Survival package not a revival package


  • Emergency funding granted to protect the immediate future of major spectator sports in England
  • Support will be provided to rugby union, horse racing, women’s football and the lower tiers of the National League football
  • Rugby league, motorsport, tennis, netball, basketball, ice hockey, badminton and greyhound racing also in line to benefit
  • Unprecedented sport package by a national government in addition to hundreds of millions of pounds sports clubs have received through the Covid business support schemes


In 2020 the sports and entertainment industries have been hit hard by the human and economic crisis. In November the UK Government announced the issuing of a Winter Survival Package to help major spectator sports. Distributing the funding and managing the application process is Sport England[1].

Whilst this funding has been well received by most sports fans there are many who have questioned the integrity of the decision. Arguing that funding has been targeted at Conservative heartland sport after rugby union received the lion’s share of a £300m pot.

Having read these remarks and after listening to people from around the industry what is clear to us is that everyone is struggling. There is no exception. Grassroots participation in sport is down, governing bodies and organisations are struggling to deliver against commercial responsibilities and professional athletes are under significant stress. When we consider the winter survival package the question many ask is, why? Why address this problem and not grassroots participation?

So in this article, we hope to explore what financial support the government and Sport England have provided to sports bodies and associations and what are the gaps where we as an industry will have to come together to protect the longevity of sports.

The Sport Winter Survival Package  financial support to 11 different sports:

The aim: supporting spectator sports through the current period where revenue has dried up because of an absence of paying fans.

There are two important considerations here. The first being that this is aimed at supporting sports reliant upon spectators as the primary commercial revenue stream. Secondly, the mechanism that these funds are distributed is as a loan. Which will inevitably look at the potential for repayment. Although the loan will likely consider the short term cashflow issues faced by the business there is an assumption that the sports have a significant fan base that in the medium-term future once restrictions ease, repayment is possible.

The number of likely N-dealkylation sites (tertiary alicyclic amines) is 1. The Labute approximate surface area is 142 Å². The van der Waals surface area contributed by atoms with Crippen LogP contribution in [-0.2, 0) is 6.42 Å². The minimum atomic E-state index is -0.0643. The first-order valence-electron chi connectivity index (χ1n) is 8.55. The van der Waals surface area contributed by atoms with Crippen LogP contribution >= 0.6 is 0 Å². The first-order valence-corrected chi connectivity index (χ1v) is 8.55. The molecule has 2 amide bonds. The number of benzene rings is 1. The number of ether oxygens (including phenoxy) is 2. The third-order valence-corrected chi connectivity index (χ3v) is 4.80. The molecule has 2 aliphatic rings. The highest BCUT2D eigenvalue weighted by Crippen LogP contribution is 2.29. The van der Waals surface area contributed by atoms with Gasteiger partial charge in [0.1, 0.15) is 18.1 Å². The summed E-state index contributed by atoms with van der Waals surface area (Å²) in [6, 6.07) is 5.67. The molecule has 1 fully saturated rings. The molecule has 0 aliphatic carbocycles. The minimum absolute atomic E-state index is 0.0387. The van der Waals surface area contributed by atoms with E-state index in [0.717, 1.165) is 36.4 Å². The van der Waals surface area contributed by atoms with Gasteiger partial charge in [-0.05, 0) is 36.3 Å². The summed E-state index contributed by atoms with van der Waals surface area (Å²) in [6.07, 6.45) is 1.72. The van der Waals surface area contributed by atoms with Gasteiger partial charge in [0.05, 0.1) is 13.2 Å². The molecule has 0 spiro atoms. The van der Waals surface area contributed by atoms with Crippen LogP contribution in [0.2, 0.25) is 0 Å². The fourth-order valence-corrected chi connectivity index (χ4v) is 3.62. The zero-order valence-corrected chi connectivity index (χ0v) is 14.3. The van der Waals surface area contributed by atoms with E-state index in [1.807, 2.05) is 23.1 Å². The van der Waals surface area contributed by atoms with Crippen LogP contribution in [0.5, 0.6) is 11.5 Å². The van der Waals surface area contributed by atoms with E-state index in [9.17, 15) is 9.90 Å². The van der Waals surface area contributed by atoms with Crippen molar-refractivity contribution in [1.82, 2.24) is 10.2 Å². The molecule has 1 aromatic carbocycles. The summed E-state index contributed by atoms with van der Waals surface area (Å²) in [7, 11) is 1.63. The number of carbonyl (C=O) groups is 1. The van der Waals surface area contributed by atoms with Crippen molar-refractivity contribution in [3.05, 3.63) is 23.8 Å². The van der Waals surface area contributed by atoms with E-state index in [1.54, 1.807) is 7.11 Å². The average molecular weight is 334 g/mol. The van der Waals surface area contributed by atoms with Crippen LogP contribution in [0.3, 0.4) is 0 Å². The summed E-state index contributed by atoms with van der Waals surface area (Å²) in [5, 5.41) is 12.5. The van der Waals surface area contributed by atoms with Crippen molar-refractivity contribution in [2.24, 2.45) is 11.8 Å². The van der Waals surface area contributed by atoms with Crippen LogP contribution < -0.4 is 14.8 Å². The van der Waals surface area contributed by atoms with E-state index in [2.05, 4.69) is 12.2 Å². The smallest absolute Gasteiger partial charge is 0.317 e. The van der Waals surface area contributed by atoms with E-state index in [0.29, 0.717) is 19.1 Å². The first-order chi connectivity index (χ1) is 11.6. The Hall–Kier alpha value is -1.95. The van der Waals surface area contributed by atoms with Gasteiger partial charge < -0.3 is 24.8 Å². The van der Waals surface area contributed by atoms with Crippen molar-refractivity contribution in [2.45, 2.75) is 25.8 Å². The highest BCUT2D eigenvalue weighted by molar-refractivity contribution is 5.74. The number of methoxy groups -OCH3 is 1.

One of the most common complaints that have been raised is the contrast is the distribution of funds i.e. rugby union set to receive £135m while basketball was granted £4m. [2] Within the UK the difference in scale of the sports is considerable. Rugby union employs 58,900 people and relies upon an average of 13,833 spectators attending each match. The funding reflects the scale of the businesses and the cash flow. It isn’t about putting them on a level playing field but about enabling them to survive in their current state. Smaller businesses will naturally have less overheads and will likely be much more flexible to adapt their business model.

Rather than arguing which team deserves what share of the pie before we look at how many players, they have to feed we should consider the aim of the fund and the mechanism by which it is distributed.

Managing director, Jason Harborow had this to say about the issue at hand. “For me, the blend between elite-level competition and participation is linked – people are inspired by elite performance, nothing like sport helps build a sense of pride and purpose and the outcome is people wanting to participate – sport has a responsibility to balance the focus for the greater good at all levels and believe me it will be sport and culture which will reunite people post COVID and provide the fun and joy which has been missing during 2020”

A more important set of questions to address is perhaps what is the local government is planning to do as a revival package for sports? As we see a light at the end of a long dark tunnel how are sporting events/ events of all kinds across the entertainment industry is supporting to rebound? In the midst of a Brexit, Covid-19 recession which has been rather unavoidable we have seen a lot of reactions but no talk of what a future could look like and how we plan for sports to survive but to be revived. As one the England and Great Britain’s greatest exports how do we rebuild grassroots sports for a healthier happier future?




[1] Who work closely with national governing bodies to support building an active nation through a combination of National Lottery funding and grant-in-aid from the Department for Digital, Culture, Media and Sport, which classifies us them as a non-departmental government body.



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